Well, I was supposed to get this post out last night. Clearly, that didn’t happen ironically due to completely losing track of time while I was banging away on the skins -eh, more like Kevlar mesh on my electronic drum set. Second only to running, one of the few things I enjoy sweating my ass doing for hours and hours. A great way to log some cardio and eliminate all your stress – win win in by book. Why the irony? Yesterday’s post intended to feature the patron bird of every band.
Yep, that’s the Song Sparrow! Somehow managed to get 10 posts out in July between the wild side here and the mothership blowing my self-imposed 6 posts a month goal right out of the water. Long live being a slave to the grind ha. Guessing you might not have noticed, but I’ve been featuring pretty much fresh content – as in shots taken this year – almost exclusively. Still means the backlog is growing older and older, but at least trying to stay on top of the new stuff (which I’ve barely even begun to scratch thanks to the Texas and then the Alabama Gulf Shores trips). Wanted to go a bit deeper into the queue and pop a few of those off while up for the month – that was the plan.
Hit the jump to read more about our musical friend.
Decided to go ahead and start the new month off with the rather drab Song Sparrow and see if I can’t build more color as the month progresses. Should be easy based on the number of new Warblers that can’t wait to be featured. This series of shots was taken a little more than two years ago in June of 2019. A happier time for sure as we were fairly oblivious as to what was going to hit us in the coming months. It was a rather typical summer spent birding the various state parks. Our featured specimen comes to you from Chain O’ Lakes State Park up near Spring Grove, IL.
With all the fields, brush and lake edges you have amble opportunity to tin one of these creatures at that park. Their drab colors can make it difficult to see at first, however, their sweet songs will clue you in to their whereabouts. The Song Sparrow has a long phrased song (2-6) that usually ends with a trill. Their patterns can fluctuate in tone, pitch and length. Listen for that final twill and then start checking off additional field markings to confirm it – these Sparrows can be a pain in the ass to ID so try to get as many angles as you can with special attention to the chest and side profile of the head.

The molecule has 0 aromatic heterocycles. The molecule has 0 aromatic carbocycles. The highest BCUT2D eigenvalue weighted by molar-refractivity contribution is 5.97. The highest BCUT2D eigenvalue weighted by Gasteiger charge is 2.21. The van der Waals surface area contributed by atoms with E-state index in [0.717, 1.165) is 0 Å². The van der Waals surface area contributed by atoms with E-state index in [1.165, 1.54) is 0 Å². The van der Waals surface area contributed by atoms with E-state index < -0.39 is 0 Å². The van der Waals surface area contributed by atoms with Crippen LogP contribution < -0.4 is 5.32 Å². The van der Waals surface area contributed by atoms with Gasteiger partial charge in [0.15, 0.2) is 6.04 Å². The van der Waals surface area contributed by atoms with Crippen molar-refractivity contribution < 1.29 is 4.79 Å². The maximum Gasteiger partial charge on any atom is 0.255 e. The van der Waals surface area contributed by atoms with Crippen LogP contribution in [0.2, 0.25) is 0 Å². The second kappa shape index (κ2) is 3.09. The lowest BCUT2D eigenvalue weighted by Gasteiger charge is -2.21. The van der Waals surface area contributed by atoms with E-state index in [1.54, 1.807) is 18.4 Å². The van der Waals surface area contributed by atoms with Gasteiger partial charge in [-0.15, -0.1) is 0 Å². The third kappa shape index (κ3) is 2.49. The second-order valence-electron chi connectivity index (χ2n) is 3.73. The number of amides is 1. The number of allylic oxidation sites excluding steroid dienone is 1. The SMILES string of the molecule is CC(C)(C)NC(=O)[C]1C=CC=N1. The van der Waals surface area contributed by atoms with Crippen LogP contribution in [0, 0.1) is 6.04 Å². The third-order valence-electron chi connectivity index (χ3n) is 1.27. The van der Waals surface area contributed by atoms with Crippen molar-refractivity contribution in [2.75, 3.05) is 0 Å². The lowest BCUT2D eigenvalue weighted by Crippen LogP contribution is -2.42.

Still might be a struggle to get a clear shot at them as they have an uncanny (if not devious) ability to keep a leaf or a branch between them and your glass. I find you can wait them out and their urge to explore their surroundings will get the better of them as they leap to the next stray branch or twig they spot.
Speaking of “spot”, that is one of the additional characteristics that help distinguish this species from the rest of the little brown jobbers. The course streaking on their breast will often converge into a darker spot on their chest. Note the American Tree Sparrow has a large regional range that overlaps with the Song and they also have a spot on their chest. These two species can be distinguished in the field by noting the streaking on the Song breast which is not present on the Tree.
From there you pretty have to play the sleuth game and try to distinguish the differing head patterns on the numerous Sparrows. I do have a cheat sheet that helps me get the more easily distinguishable characteristics checked off. My best advice is fill your tin with whatever shots you can get and do the ID work in the digital darkroom. Sometimes you just have to toss it in the “LBJ” file and simply admire it as just a bird – especially if you find yourself staring at a juvenile Sparrow.
Fortunately, this one was pretty easy aided by the song and definitely the streaked chest with the spot. I did line up the head profile just to make sure and that provided the final confirmation.
Hope you enjoyed our musically themed bird today. Not the most exciting bird to look at for sure. What it lacks in flamboyance it makes up in regional expanse. If you live in the contiguous US or most of Canada then you are in range – except for a small spot along the South and North Dakota border. Not sure what is up with that beyond maybe they hate fiddles which happens to be South Dakota’s official state musical instrument since 1989. Before you ask, I have no idea what the official instrument of North Dakota is or for any other state for that matter. Wait, I think Illinois’ might be the harmonica in honor of all the jailed politicians we have in this broke state.